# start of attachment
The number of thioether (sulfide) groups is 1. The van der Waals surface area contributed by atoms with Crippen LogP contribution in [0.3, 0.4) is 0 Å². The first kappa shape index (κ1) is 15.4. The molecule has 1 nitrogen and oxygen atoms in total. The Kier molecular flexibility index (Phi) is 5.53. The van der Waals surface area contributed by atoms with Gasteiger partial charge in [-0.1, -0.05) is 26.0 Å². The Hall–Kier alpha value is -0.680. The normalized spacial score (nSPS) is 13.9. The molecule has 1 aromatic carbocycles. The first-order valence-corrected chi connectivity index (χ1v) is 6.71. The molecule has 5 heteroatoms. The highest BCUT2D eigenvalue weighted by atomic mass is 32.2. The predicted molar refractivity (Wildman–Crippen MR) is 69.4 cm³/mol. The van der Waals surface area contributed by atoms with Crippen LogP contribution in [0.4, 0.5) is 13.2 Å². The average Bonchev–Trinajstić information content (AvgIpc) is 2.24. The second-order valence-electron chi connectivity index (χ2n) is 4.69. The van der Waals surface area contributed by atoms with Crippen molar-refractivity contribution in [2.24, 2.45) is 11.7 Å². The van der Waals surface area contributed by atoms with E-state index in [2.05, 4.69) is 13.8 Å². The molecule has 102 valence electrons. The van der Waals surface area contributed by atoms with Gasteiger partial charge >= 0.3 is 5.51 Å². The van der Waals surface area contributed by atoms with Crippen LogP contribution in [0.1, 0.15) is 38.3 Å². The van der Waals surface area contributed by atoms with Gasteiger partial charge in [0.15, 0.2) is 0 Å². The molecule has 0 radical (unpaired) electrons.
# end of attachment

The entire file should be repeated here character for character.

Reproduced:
The number of thioether (sulfide) groups is 1. The van der Waals surface area contributed by atoms with Crippen LogP contribution in [0.3, 0.4) is 0 Å². The first kappa shape index (κ1) is 15.4. The molecule has 1 nitrogen and oxygen atoms in total. The Kier molecular flexibility index (Phi) is 5.53. The van der Waals surface area contributed by atoms with Gasteiger partial charge in [-0.1, -0.05) is 26.0 Å². The Hall–Kier alpha value is -0.680. The normalized spacial score (nSPS) is 13.9. The molecule has 1 aromatic carbocycles. The first-order valence-corrected chi connectivity index (χ1v) is 6.71. The molecule has 5 heteroatoms. The highest BCUT2D eigenvalue weighted by atomic mass is 32.2. The predicted molar refractivity (Wildman–Crippen MR) is 69.4 cm³/mol. The van der Waals surface area contributed by atoms with Crippen LogP contribution in [0.4, 0.5) is 13.2 Å². The average Bonchev–Trinajstić information content (AvgIpc) is 2.24. The second-order valence-electron chi connectivity index (χ2n) is 4.69. The van der Waals surface area contributed by atoms with Crippen molar-refractivity contribution in [2.24, 2.45) is 11.7 Å². The van der Waals surface area contributed by atoms with E-state index in [2.05, 4.69) is 13.8 Å². The molecule has 102 valence electrons. The van der Waals surface area contributed by atoms with Gasteiger partial charge >= 0.3 is 5.51 Å². The van der Waals surface area contributed by atoms with Crippen LogP contribution in [0.1, 0.15) is 38.3 Å². The van der Waals surface area contributed by atoms with Gasteiger partial charge in [0.15, 0.2) is 0 Å². The molecule has 0 radical (unpaired) electrons.